Hiking Guide: Great Swamp a great treasure in little Rhode Island
In mid-April, while most of the hardwoods were still bare of leaves, the Great Swamp Wildlife Management Area brimmed with its signature element — water — that courses through this lush wild enclave.
Spanning 3,350 acres in Rhode Island, the nation’s smallest state, Great Swamp in South Kingstown holds the distinction of being the largest swamp in New England. With some of the largest stands of Atlantic white cedar in the East, regal American holly trees more common in the mid-Atlantic and Southern states and the only nesting areas in New England for the neon yellow and gray prothonotary warbler, the swamp supports some of the region’s rarest plant and animal communities.
“The area was never cultivated by the colonists, so there are holly trees and warblers and other wildlife there not found anywhere else in Rhode Island,” said Denise Poyer, program director at the Wood-Pawcatuck Watershed Association, which promotes conservation and appreciation of a 14-town region that includes Great Swamp. Acquired by the state in 1950 and managed for wildlife diversity, the site is also significant as the location of a 1675 battle between colonists and the Narragansett tribe.
Leading from the parking area off Liberty Lane, the main trail is a flat, gravel path ambling by hollows of still pools, treetops atwitter with woodpeckers and silvery “old man’s beard” lichen dangling from limbs. At the halfway point along the five-mile loop, the trail skirts the northern shore of Worden Pond, a 1,000-acre natural glacial lake, passing a slab of concrete that remains from a World War II seaplane hangar. About a mile or so further, the trail slices between a 130-acre pond created by an impoundment on one side, and on the other, the meandering headwaters of the Pawcatuck River, the 38-mile waterway that forms the border between Connecticut and Rhode Island at its western end.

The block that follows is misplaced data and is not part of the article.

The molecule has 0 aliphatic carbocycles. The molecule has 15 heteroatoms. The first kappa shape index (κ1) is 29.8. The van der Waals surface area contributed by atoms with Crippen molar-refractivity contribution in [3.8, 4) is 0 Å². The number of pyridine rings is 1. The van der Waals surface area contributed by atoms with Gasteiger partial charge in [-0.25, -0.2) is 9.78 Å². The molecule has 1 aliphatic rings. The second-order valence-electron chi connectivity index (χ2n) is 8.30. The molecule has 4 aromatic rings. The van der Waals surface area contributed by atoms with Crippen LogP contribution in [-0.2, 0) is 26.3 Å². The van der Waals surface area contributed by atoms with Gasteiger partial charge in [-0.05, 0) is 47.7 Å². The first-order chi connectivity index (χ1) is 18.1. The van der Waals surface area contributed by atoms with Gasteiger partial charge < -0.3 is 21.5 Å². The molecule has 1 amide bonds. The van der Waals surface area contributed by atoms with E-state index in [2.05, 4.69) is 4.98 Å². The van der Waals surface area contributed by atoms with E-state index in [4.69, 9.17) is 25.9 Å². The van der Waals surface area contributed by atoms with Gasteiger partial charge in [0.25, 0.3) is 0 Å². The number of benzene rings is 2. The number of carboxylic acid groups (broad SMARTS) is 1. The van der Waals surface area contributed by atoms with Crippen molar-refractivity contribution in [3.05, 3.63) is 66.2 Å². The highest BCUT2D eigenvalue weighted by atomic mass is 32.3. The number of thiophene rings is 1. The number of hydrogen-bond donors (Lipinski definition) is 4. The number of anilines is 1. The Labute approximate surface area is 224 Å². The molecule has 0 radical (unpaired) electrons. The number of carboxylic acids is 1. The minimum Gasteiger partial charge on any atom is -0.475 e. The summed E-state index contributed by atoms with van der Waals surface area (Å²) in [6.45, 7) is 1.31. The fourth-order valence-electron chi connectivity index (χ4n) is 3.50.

Ospreys nest atop utility poles that cross the impoundment, built by wildlife managers to channel water into an open pond for waterfowl habitat, said Jay Osenkowski, deputy chief of the wildlife division of the Rhode Island Department of Environmental Management. Interspersed on poles throughout the pond are 27 wood duck boxes, some occupied by wood ducks and hooded mergansers. Mallards, black ducks, ring-necked ducks and green-winged teal also inhabit the pond. Klatches of turtles sun on rocks and logs at the edges of the pond, where otters, mink and beaver also have been spotted.
Hiking the entire five-mile loop can take about 2 1/2 hours at a moderate pace, but with great opportunities for bird watching along the way, no one should be in a rush. With binoculars, patience and attentive eyes and ears, even a novice birdwatcher will be satisfied after spending a morning or afternoon at Great Swamp.
Town: West Kingston section of South Kingstown, R.I.
Directions: I-95 north to Exit 3A. Take Route 138 East about 9 miles and turn right onto Liberty Lane (the turn is before the junction of Route 138 and 110). Follow Liberty Lane about two miles, past the headquarters of the management area to parking area.
Where to Park: Road dead-ends at large dirt parking lot where the main trail begins. A sign with a map of the preserve is located here.
Description: The unblazed main trail, a flat, gravel path, leads from the parking lot. Follow the trail about 0.4 miles where a small granite monument marking the Dr. John Mulledy Trails is located. Stay left to follow the trail past a hardwood and holly forest to another monument marking the George McCuhey Trails. Continue straight to the shore of Worden Pond and remains of World War II seaplane hangar. Continuing back on the main trail, bear left toward the impoundment and headwaters of the Pawcatuck River. Shortly after impoundment, trail returns to the Mulledy monument. Entire loop trail is about five miles.
Regulations: Open 8 a.m. to sunset; dogs must be on a leash.
Natural Features: 130-acre impoundment provides waterfowl habitat; Atlantic white cedars, large American holly trees and rare plant and animal species found here.
Owned by: Rhode Island Department of Environmental Management, Division of Fish and Wildlife
More information: http://www.dem.ri.gov/topics/wltopics.htm
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